The WA State Library is the mystery buyer of a letter by former AC/DC frontman Bon Scott which was auctioned in Los Angeles in January for almost $14,000.
Minister for Local Government, Heritage, Culture and the Arts David Templeman announced that the State Library had expanded its heritage collection after acquiring the letter penned by the former Fremantle resident, who grew up in the port city after migrating from Scotland.
The letter went on display at the library on March 27.
Scott, who died of alcohol poisoning in 1980, writes about the challenges of recording a live album, his grueling tour schedule, the band’s alcohol consumption and his financial woes in the handwritten 1978 letter to his childhood friend Valerie Lary.
Scott also talks about his connection to West Australia and wanting to return home.
“I know I’m pretty slack when it comes to letters & phone calls but I’m always travelling or drunk or hungover … today I’m shaking so much I can hardly write,” he says.
Auctioneers Nate D. Sanders described the item as a “very rare and lengthy autograph letter” written on Hilton stationary.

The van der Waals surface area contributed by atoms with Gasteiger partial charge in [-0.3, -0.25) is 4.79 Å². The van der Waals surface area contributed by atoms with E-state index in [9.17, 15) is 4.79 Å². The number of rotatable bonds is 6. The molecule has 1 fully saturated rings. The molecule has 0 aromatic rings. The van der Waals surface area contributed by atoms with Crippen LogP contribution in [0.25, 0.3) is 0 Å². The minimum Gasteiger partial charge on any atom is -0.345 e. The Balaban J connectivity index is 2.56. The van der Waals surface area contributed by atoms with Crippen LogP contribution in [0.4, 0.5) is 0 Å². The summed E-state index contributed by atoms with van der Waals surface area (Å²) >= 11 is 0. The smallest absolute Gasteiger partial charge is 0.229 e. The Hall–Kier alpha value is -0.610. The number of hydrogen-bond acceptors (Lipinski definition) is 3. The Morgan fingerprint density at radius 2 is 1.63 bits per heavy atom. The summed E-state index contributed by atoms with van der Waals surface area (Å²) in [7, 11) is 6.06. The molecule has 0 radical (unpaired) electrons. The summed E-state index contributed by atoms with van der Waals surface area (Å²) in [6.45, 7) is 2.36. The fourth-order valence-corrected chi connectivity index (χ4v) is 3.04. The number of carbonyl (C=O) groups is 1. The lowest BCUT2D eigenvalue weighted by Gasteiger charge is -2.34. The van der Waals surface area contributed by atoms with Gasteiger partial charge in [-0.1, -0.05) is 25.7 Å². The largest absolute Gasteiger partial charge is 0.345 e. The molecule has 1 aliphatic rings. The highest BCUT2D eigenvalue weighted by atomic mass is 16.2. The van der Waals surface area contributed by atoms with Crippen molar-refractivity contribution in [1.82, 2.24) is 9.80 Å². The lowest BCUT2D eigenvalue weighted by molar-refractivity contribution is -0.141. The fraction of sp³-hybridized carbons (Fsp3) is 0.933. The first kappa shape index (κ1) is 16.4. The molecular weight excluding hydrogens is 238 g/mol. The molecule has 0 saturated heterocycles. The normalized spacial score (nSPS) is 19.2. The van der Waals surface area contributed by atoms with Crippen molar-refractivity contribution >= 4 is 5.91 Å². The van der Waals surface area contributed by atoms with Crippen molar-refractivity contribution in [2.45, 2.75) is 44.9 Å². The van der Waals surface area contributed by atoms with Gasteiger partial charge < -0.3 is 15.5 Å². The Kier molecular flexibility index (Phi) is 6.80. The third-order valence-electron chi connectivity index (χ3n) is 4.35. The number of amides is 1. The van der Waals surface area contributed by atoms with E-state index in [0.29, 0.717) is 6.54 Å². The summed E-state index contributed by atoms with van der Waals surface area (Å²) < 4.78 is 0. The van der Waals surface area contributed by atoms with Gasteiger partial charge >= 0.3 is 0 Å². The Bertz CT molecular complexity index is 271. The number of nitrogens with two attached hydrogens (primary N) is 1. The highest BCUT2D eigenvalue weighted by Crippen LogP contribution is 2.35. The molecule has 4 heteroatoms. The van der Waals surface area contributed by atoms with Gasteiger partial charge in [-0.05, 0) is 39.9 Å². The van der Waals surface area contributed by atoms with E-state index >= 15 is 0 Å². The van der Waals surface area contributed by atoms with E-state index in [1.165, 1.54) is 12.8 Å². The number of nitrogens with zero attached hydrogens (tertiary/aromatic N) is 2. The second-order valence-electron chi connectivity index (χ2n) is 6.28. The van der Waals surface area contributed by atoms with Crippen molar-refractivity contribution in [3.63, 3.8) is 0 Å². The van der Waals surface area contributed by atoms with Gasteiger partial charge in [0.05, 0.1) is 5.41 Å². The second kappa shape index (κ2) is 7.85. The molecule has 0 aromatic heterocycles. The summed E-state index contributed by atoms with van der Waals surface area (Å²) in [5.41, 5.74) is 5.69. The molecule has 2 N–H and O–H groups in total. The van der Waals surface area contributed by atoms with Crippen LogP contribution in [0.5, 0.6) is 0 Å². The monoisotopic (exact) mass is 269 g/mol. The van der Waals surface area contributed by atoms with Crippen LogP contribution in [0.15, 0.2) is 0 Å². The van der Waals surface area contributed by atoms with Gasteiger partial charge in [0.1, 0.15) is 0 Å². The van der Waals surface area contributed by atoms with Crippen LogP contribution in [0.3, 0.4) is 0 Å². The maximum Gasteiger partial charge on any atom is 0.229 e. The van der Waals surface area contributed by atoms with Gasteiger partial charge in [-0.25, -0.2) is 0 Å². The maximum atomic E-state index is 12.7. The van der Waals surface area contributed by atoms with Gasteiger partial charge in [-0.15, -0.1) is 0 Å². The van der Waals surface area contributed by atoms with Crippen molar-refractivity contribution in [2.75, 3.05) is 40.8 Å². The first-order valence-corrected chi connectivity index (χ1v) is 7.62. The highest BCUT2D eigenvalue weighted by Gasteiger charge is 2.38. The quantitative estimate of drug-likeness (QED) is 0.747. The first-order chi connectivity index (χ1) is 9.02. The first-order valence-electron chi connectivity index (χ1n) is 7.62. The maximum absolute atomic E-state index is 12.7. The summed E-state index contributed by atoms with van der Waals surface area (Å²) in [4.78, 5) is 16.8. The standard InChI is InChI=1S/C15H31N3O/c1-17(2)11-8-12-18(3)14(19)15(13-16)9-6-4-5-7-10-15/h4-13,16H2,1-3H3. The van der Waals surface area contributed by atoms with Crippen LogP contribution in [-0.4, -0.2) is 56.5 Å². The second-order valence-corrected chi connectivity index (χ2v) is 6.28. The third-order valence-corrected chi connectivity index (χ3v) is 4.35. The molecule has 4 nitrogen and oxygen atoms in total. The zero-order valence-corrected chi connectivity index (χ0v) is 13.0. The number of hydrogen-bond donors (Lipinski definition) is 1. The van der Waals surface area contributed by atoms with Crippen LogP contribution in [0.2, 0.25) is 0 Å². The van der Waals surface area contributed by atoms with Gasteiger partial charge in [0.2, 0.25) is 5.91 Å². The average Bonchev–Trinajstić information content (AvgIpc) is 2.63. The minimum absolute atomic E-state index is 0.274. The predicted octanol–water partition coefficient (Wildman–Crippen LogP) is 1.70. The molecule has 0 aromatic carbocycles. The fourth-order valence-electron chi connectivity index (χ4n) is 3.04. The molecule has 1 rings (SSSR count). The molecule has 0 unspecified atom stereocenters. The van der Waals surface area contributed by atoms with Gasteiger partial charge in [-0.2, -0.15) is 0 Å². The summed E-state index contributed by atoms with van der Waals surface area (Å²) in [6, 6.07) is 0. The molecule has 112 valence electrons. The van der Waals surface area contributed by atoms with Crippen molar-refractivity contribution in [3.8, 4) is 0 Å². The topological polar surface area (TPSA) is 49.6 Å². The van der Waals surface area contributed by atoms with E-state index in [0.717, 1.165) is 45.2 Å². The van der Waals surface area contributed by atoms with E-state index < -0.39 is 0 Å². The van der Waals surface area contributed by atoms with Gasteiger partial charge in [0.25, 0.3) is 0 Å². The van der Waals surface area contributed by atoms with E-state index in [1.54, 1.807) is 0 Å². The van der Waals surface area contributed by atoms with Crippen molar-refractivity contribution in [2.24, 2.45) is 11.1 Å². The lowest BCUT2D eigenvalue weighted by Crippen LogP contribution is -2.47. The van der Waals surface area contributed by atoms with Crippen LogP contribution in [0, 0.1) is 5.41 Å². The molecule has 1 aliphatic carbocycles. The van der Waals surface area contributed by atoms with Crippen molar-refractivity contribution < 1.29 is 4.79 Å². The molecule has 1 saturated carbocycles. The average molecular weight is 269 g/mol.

A notable West Australian
Adam Trainer, Community Engagement Officer for WA music at the library, told Government News the letter was purchased after the library’s acquisitions team became aware it was going under the hammer.
“Bon Scott’s obviously a very notable West Australian,” Dr Trainer said.
“So obviously he has a great significance to West Australian music, having begun his career here before moving on to greater public renown.
“The letter obviously falls within our collecting remit because it denotes the life of a notable West Australian, someone who lived here and spend time in the state and actually began their career here.”
Dr Trainer said while there hadn’t been “queues around the block” there had been considerable public interest in the new acquisition.
A ‘dynamite’ acquisition
Mr Templeman says the letter adds to the library’s expanding collection of items with significant historical and culture value to the state.
He described it as a “one-of-a-kind treasure and a rare insight into the life of one of WA’s most celebrated music legends”.
“The letter is a dynamite acquisition for the library and will add to its collection of AC/DC materials and artefacts,” he said.
“It also adds to AC/DC music recordings, photographs, books, posters and newspaper articles currently held in the museum’s heritage collection.”
The letter is on display at the State Library until April 2019, when it will be sent for storage in an archival climate-controlled room. It will remain available to the public in digital form.
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